Our obesity crisis is a threat to national security

Diabetes    Health literacy

DURING A RECENT visit with a cardiologist, I was told something I hadn’t heard before. The majority of people, he said, aren’t afraid to die––they’re afraid of suffering during the process. That’s why, he told me, his conversations with patients have changed from “your lifestyle is going to kill you” to “your lifestyle is going to torture you to death”. He hopes that by appealing to the fears of his patients, he will make the necessary impact once they leave his office.

If that sounds extreme, it is only because the problem we are facing is extreme. In fact, our obesity crisis is now so serious that military experts are calling it a threat to our national security. An article published on Yahoo.com this week describes how not long after taking office, President Trump, taking the advice of senior military advisors, was seriously considering a “massive troop surge” in Afghanistan as a way of ending 16 years of war. In August, he told troops directly that he would not order troops to pull out, as he had done in the past, and had changed his mind.

But new information suggests that plan may have to change. The Heritage Foundation, a major think-tank, has said that 70 per cent of military-age Americans aren’t fit enough to serve. More than two thirds of 17-24-year-olds in the United States are unfit to serve in our Army, Navy, Marines or Air Force. And why? According to the director of the Heritage Foundation’s Center for National Defense, Thomas Spoehr, obesity is the culprit.

Spoehr is an army veteran of 36 years. In Missouri he ran an Army training camp, where he watched new soldiers arriving. He told Yahoo that no one expects a potential recruit to arrive at camp as “a lean, mean fighting machine”, but it’s when you get to the point of obesity that “the services worry you could be a danger to yourself and there’s not enough time for us to get you down to an acceptable weight.” According to Spoehr, the manpower shortage “directly compromises national security.”

In 2015, U.S. Army Recruiting Command Major General Allen Batschelet said the obesity issue “is most troubling, because the trend is going in the wrong direction. By 2020, it could be as high as 50 per cent, which means only two in 10 would qualify to join the Army.”

He isn’t the only one. Studies going back to 2011 have predicted a huge rise in the number of obese people in America over the next 10 years. Meanwhile, the latest data from the Centers for Disease Control and Prevention says the number of obese Americans is at 36.5 per cent. It contributes to some of the leading causes of death in this country, such as diabetes. And it costs the country upwards of $150 billion each year. Now, we’re at risk of being unable to resolve bloody conflicts overseas and defend ourselves because of our failure to manage our health, to educate ourselves and each other about nutrition and exercise and to find other ways to end the obesity epidemic.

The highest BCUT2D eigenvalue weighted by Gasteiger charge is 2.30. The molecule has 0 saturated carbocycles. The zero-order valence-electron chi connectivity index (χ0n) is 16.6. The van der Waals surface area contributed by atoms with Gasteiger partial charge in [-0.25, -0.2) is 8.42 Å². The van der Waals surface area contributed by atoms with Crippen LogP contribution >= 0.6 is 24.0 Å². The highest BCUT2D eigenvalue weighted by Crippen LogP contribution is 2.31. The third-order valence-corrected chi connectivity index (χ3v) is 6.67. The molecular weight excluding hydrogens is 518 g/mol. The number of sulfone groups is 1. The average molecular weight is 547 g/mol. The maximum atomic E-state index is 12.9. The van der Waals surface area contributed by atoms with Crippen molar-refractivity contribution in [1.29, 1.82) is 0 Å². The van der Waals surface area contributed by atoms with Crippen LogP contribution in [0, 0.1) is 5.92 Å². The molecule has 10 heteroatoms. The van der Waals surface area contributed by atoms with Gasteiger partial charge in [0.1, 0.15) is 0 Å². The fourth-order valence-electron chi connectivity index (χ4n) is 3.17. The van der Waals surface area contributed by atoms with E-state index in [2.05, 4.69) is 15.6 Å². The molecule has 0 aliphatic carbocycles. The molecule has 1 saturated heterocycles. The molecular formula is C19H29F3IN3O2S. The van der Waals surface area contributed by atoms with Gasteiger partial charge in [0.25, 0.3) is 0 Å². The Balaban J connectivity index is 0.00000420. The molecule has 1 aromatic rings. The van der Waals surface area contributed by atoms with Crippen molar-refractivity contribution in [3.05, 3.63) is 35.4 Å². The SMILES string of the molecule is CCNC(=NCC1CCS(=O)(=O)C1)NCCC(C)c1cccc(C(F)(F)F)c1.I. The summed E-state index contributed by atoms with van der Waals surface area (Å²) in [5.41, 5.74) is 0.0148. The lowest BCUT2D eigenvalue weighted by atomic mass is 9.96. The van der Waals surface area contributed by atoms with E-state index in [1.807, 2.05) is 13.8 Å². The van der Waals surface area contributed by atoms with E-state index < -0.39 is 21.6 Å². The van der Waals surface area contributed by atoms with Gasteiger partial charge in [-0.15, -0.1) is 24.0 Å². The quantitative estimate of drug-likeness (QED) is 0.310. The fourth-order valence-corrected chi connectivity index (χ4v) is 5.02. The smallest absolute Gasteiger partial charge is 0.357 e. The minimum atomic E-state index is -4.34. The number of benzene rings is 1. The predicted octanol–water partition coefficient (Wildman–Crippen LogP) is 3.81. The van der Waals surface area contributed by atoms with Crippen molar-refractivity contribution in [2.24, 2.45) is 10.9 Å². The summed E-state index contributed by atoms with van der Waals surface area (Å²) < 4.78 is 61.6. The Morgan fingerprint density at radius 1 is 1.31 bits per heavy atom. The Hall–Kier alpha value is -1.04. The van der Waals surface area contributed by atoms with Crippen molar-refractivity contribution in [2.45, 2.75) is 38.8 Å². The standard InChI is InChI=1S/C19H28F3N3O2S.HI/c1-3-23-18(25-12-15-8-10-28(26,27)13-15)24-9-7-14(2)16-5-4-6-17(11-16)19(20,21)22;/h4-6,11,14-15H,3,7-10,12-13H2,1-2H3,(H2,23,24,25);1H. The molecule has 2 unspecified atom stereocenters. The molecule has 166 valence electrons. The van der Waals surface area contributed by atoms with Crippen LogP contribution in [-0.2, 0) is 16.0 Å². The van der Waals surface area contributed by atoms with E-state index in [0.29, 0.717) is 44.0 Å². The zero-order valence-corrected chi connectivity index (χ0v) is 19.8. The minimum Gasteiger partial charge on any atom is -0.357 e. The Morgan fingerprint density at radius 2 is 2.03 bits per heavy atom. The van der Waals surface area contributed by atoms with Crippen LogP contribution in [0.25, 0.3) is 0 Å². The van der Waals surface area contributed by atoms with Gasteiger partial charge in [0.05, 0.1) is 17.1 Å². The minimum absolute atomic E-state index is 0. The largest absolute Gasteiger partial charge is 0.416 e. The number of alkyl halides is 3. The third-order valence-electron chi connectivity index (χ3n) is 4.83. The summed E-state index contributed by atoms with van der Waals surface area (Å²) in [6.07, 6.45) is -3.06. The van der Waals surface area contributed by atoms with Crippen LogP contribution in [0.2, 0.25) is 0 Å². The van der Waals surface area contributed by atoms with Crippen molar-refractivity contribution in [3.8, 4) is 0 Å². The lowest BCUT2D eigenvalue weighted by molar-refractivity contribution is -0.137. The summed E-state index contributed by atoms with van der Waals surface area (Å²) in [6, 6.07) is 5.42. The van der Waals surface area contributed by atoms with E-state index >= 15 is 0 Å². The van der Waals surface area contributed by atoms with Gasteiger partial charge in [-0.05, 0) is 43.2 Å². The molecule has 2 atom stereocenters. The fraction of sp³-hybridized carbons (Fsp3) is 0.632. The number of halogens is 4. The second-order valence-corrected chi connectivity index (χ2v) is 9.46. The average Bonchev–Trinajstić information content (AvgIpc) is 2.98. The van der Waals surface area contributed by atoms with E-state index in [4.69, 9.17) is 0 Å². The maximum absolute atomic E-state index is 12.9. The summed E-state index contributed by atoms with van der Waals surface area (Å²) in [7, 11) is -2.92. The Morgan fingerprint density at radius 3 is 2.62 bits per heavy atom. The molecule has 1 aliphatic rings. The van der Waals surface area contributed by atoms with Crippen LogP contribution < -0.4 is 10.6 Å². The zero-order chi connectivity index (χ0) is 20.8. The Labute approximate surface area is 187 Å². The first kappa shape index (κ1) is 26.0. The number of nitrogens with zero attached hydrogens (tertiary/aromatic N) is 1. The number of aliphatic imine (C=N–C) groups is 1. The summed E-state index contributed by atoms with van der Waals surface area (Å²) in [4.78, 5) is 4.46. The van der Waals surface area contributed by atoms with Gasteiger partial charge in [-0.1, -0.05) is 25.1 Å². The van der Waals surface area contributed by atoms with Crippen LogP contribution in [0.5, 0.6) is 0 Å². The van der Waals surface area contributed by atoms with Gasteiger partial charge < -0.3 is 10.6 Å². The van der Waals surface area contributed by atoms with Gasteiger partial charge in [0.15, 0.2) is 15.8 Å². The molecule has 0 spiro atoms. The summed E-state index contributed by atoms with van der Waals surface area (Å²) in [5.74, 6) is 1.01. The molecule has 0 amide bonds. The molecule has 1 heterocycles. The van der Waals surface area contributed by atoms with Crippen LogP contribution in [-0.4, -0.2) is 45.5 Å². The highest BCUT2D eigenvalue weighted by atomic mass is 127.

That epidemic has already had a serious and detrimental effect on our police departments and our national workforce. It has caused increases in our medical expenditure, crippled our productivity and even reduced our life spans––in less than 10 years’ time, we will have statistical documentation showing that, for the first time in history, the average American’s life span will have gone down, not up. The attention we give to providing the education and motivation necessary to end this downward spiral is abysmal. Frankly it’s irresponsible.

The military comprises volunteers, many of whom truly want to serve our country and are disappointed if they can’t pass the physical tests necessary to qualify. But our culture allows people to move from one life event to the next without ever making an effort to achieve anything, and expecting others to provide for them. Yes, we will have a national emergency because of our out-of-shape, overweight, self-entitled approach to living if there is not a significant change in how we educate ourselves and others about the dangers our lifestyles pose, and in how we motivate ourselves to take responsibility for our health. A wrong action or answer can’t be treated with the person’s feelings in mind. It must be met with a firm, “you’re wrong––try again.” Only in this way will we learn from our mistakes and strive to be better.

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